I HAD another Hannibal Lecter moment yesterday. By that I don't mean I dined out on Flautist's gonads like Hannibal the Cannibal did in Red Dragon. We cordon blue cooks call them sweatbreads, actually.
Anyway, let me explain...
About four years ago I was riding on a tube train, taking a lady friend to see the sights in London, when suddenly the world started spinning around. The floor became the ceiling and the ceiling became the floor and a 100 people crowded in on me, their bizarrely shaped faces peering at me from all angles. Apparently, though I don't recall it because I was actually delirious, I swore at a number of strangers who were only trying to help. Oh well, you know me.
I wish I could say it was the after-effects of some pretty hot drugs, but unfortunately not a dodgy tablet had passed my lips.
To be honest, at the time it wasn't a laughing matter. My friend Laney persuaded a fellow traveller to pull the emergency cord and the train screeched to a halt at St Paul's underground station. From there fellow passengers grabbed me by the arms and took me out onto the platform. As I sat on a bench feeling dizzy and nauseous the driver got out of the train and informed me the emergency services had been called. It was all pretty scary.
Eventually the paramedics turned up. To get me from the platform to above ground they had to strap me into a chair, a bit like one of those things porters use to carry papers around on, and then wheel me to the escalators.
One of them said: "Tell us if you feel sick and we'll stop."
One move of the wheel and that was it: "Sick" I blurted, then decorated the platform with a multi-coloured yawn.
I felt even more humiliated though as I was being taken up the escalator in my strap-on chair, people looking at me from the descending stairs opposite and whispering behind gloved hands. All I needed then was some fava beans and a nice chianti, chchchch...
Anyway, Saturday and I had a brief relapse, coming over all giddy, losing my balance and having to lie down. I couldn't drive my car home, so Owenov gave me a lift and I waited to see the doc on Monday.
DID very little all day. Managed to walk into town and pick the car up but I was nervously awaiting the next attack. The thing is that this strange feeling comes on suddenly, without any kind of warning. Since that first attack I have heard of loads of people with similar symptoms but when it comes to a diagnosis we are all left in the dark. Anyway, went home and chilled, watching a bit of football, the return of Robbie Coltraine as Cracker (not as good as the original yet, but let's see where it leads) and the final game of the baseball regular season.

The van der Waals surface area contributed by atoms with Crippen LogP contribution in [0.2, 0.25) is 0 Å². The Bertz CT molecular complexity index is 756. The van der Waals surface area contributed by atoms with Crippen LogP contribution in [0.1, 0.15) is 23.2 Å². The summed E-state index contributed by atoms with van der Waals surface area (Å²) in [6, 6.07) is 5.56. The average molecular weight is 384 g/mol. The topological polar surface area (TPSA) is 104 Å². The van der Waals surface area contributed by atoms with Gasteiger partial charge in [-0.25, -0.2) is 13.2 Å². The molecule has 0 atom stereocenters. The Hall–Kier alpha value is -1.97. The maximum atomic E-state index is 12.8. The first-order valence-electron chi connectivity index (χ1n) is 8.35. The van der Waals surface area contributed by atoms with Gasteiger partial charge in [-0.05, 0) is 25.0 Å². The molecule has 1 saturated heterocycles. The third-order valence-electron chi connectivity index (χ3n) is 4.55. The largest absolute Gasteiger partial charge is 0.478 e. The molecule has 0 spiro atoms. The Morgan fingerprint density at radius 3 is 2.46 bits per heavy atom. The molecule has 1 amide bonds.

What is it with doctors? As far as I can tell there is only one true remedy for anything these days: Give up smoking.
"Doc, I've broken my leg being knocked down by a car."
"Do you smoke?"
"Well, yes, but..."
"There you are then... it's bad for you."
"Doc, I've got radiation poisoning from working at Sellafield."
"Only yourself to blame then."
I don't know why it takes doctors five or six years to qualify when the only textbook they need is "How to diagnose an illness and relate it to smoking".
I lost my rag a bit with the registrar. "Ah, so you had a dizzy spell?"
"Well, it was more than a 'dizzy' spell, world turned upside down, I couldn't stand up and went very grey, there was a cold sweat on my brow..."
"Oh, don't bloody start..."
Anyway, my blood pressure turned out to be a bit high. Not surprising. I'd just blown a gasket with the doctor. In the end I was told to return next week so they can check it again.
What the doctor didn't do: Examine me in any way, ask me to remove any item of clothing, check out the neck and shoulder pains I've had over the last week, give me any advice on whether I should be resting, working, sitting up, lying down, show any kind of concern or consider at any stage referring me to a hospital/specialist/anything. So reassuring.
The rest of the day I stayed in, but needed some comfort food so I went for the Boeuf Bourguignon in a new cookbook given me by the very generous Mr Withers (who got it for free, but I shouldn't grumble). The cookbook featured a poncy French chef who takes 12 hours to make stock, but I took some short cuts and added some veg.
Half a beef roasting joint, cut into 4 cms pieces.
salt and pepper
1/4 cup olive oil
a sliced onion
2 tbsp plain flour
1 cup red burgundy wine (or red wine in general)
2 carrots and a stick of celery, chopped into big chunks
1/2 butternut squash cut into big chunks.
1 garlic clove
1 bouquet garni
Dry off the meat and add salt and black pepper. Lave to stand.
Put the oil into a big non-stick cooking pot with a thick base. Heat until nearly smoking then cook the meat so that it browns, not just goes grey.
Remove the meat and then add the onions, cooking until brown and soft
Add the flour and mix around, then cook for further five minutes.
Add the cup of red wine, scrape all the bits up and stir, bringing to the boil.
Return the meat to pan, add the veg and enough water to cover half the meat.
Put on a slow simmer for two hours.
Add parsley and serve with a nice, fluffy mashed potato.
I boiled potatoes for 15-20 minutes, drained them, returned to the pan and added a small amount of single cream, marj or butter and some white pepper. Left them under the lid to melt then mashed them.
Then I had a cigarette and broke eight ribs falling down the stairs because I had smoke in my eyes.
Uh... that last bit... not true. Sorry, Doc.